While games critics like to scoff, the Carnival Games series has been immensely popular on the Wii, so perhaps it’s no surprise to see Sony bring something similar to Move. Like the Wii series, it’s another mini-games compendium, but with the mini-games based on classic sideshow games – the kind that involve tossing rings over pins, shooting hoops with a basketball or rolling heavy little balls into chutes. Here we get umpteen variations on the above, plus target-shooting games, throwing games and those odd games where you smack something with a hammer to make a frog jump onto a lily pad.
However, Carnival Island isn’t as dull and uninspired as you might think. For one thing, it has a slightly weird structure. While you can go into Party mode, pick a few mini-games to play with friends or ask for a random selection, the game also has a single-player story mode. Here it’s all about trying each section of the mysterious island of the title, exploring the mini-games found in each.
Each mini-game has a series of challenges, and completing these challenges will awaken friendly furry critters and unlock a new version of the mini-game in question. Unlock all the available versions and you bring that stall and that section back to life, and slowly restore the magic (now flying) island to its original working state.
It’s weird and oddly charming. It’s not every mini-game compilation where you can say that your skills woke up Captain Spaghetti the jellyfish, or that takes the trouble to tell you that he’d like to be known as Admiral Splashypants instead!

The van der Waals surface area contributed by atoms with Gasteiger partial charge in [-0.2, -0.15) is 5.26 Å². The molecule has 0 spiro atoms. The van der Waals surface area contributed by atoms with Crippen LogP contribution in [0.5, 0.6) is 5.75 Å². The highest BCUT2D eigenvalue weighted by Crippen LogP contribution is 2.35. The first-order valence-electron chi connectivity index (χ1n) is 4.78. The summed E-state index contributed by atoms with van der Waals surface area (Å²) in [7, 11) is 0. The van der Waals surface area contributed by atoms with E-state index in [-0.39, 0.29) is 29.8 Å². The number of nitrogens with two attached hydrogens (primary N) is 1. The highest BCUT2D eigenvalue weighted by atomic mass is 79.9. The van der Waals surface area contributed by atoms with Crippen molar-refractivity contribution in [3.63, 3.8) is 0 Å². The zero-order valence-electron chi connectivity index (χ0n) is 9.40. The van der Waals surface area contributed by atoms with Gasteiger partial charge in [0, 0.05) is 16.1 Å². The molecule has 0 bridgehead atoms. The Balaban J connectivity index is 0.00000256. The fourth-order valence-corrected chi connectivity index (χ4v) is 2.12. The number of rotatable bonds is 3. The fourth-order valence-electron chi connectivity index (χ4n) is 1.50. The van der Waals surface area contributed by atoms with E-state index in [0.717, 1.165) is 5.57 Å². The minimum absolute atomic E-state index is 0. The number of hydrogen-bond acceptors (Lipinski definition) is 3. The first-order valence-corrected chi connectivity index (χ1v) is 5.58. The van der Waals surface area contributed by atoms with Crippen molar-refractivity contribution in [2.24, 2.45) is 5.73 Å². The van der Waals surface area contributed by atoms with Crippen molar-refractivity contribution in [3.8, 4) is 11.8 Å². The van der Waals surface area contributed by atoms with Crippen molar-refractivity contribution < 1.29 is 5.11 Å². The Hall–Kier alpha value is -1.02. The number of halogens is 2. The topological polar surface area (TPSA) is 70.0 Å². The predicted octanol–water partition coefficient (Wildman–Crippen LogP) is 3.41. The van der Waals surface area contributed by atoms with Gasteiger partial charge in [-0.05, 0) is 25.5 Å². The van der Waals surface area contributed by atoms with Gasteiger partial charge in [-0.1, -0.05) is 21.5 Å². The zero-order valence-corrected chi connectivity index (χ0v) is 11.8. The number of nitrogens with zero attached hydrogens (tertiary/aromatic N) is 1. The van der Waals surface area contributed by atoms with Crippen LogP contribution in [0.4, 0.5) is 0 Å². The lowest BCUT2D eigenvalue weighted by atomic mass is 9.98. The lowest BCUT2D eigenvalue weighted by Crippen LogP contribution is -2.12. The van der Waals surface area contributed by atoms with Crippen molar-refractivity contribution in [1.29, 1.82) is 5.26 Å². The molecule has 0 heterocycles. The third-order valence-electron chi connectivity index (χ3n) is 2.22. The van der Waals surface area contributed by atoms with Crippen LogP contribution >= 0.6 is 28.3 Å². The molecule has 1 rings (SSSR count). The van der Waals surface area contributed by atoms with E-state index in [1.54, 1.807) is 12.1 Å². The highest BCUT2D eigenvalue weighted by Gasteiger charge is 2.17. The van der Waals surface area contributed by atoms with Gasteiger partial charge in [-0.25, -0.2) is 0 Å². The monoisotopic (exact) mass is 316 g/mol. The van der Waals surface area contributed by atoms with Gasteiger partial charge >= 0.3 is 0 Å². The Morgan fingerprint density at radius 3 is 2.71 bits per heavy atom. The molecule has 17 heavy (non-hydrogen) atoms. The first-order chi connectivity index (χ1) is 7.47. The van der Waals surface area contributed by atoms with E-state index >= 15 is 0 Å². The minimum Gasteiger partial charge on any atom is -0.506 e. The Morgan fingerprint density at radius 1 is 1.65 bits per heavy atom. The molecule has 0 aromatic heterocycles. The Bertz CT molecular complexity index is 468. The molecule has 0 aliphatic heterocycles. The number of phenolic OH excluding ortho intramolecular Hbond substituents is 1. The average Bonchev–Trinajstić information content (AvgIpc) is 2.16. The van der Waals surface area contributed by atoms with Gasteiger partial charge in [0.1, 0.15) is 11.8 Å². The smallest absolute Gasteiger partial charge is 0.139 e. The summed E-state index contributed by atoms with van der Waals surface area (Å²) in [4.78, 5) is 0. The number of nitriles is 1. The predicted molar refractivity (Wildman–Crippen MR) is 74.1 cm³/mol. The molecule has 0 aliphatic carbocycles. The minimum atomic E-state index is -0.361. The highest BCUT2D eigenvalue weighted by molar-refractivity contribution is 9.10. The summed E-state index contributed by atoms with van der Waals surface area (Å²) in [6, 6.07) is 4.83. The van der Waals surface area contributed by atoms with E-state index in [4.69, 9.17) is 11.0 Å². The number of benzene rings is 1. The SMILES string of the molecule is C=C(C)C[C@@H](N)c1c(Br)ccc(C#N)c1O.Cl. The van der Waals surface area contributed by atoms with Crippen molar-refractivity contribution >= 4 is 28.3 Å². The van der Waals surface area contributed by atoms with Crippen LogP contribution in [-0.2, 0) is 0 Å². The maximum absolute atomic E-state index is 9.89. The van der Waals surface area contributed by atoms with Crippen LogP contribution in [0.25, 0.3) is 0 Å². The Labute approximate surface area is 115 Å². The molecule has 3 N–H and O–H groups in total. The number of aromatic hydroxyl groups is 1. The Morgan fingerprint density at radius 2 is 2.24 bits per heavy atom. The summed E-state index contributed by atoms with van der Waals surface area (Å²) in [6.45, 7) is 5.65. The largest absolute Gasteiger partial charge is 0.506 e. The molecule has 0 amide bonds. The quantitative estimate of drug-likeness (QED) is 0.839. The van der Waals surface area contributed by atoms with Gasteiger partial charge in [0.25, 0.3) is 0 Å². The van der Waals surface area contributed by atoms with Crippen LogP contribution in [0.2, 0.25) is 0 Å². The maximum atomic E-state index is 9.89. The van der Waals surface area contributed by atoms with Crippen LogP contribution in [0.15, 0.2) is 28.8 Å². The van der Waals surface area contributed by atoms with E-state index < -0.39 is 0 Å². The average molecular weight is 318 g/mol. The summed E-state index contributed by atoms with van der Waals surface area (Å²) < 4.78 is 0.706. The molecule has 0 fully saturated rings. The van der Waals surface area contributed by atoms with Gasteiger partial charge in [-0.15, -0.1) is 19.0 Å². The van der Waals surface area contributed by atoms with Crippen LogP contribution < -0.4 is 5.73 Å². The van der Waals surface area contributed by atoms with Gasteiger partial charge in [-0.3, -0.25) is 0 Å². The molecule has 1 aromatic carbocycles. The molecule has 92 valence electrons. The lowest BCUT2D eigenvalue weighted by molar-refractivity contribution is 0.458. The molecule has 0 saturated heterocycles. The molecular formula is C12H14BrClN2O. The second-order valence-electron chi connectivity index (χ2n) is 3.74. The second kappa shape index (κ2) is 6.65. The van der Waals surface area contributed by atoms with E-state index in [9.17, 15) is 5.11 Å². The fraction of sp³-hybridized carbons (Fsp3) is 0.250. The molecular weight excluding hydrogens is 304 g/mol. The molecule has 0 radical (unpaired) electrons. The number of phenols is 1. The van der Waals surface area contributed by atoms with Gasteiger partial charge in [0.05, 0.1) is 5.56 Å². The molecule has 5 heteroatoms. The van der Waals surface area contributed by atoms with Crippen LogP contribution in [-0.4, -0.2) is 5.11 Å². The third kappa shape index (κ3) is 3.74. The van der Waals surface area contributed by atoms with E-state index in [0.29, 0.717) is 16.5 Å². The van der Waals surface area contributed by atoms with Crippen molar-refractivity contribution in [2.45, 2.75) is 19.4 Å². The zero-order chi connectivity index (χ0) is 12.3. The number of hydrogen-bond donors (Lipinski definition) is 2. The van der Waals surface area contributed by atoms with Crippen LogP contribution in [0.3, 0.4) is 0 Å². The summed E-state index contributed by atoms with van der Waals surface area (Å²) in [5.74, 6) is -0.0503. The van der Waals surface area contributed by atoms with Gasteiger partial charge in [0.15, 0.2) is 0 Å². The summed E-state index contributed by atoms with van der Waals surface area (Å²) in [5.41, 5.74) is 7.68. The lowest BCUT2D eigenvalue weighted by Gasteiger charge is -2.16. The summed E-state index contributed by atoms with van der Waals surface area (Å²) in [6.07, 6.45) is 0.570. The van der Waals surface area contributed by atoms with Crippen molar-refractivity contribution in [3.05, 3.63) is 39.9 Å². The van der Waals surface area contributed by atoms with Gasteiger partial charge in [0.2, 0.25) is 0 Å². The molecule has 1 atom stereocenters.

The plot, such as it is, is advanced in Studio Ghibli-esque cartoons, and the whole game is packed with collectibles to keep a family audience interested. Win tokens in the games, and they can be spent on mystery balloons and accessories for your on-screen character. And while simply unlocking the mini-games isn’t much of a long-term struggle, completing all the challenges certainly is.
Best of all, whether you’re tossing rings, rolling balls or shooting a rifle at moving targets, the Move controls work brilliantly. Each action feels natural, and it’s impressive how sensitive the technology can be.
It’s easy to dismiss Carnival Island. It would have been better if you could actually explore the island in the style of Kinect’s Disneyland Adventures, and even better than that if there were elements of adventure on top of the mini-games action. Nor would a larger selection of mini-games have gone amiss.
Despite all that, it’s still a lot of fun, curiously addictive, and one of those games that – in our experience – goes down well with the family and particularly with younger kids. It’s not what you might call a classic or a Move killer app, but it’s cheap and very cheerful, so if you have a family, a PS3 and Move, we’d warmly recommend giving it a go.
We’re not saying this is the best game ever made, but if you want a family-friendly compilation of Move mini-games you could do much, much worse. Carnival Island is let down slightly by a lack of mini-games, with most being variations on a few themes. But as a game to drag out on a wet Sunday afternoon, it’s actually got a lot going for it.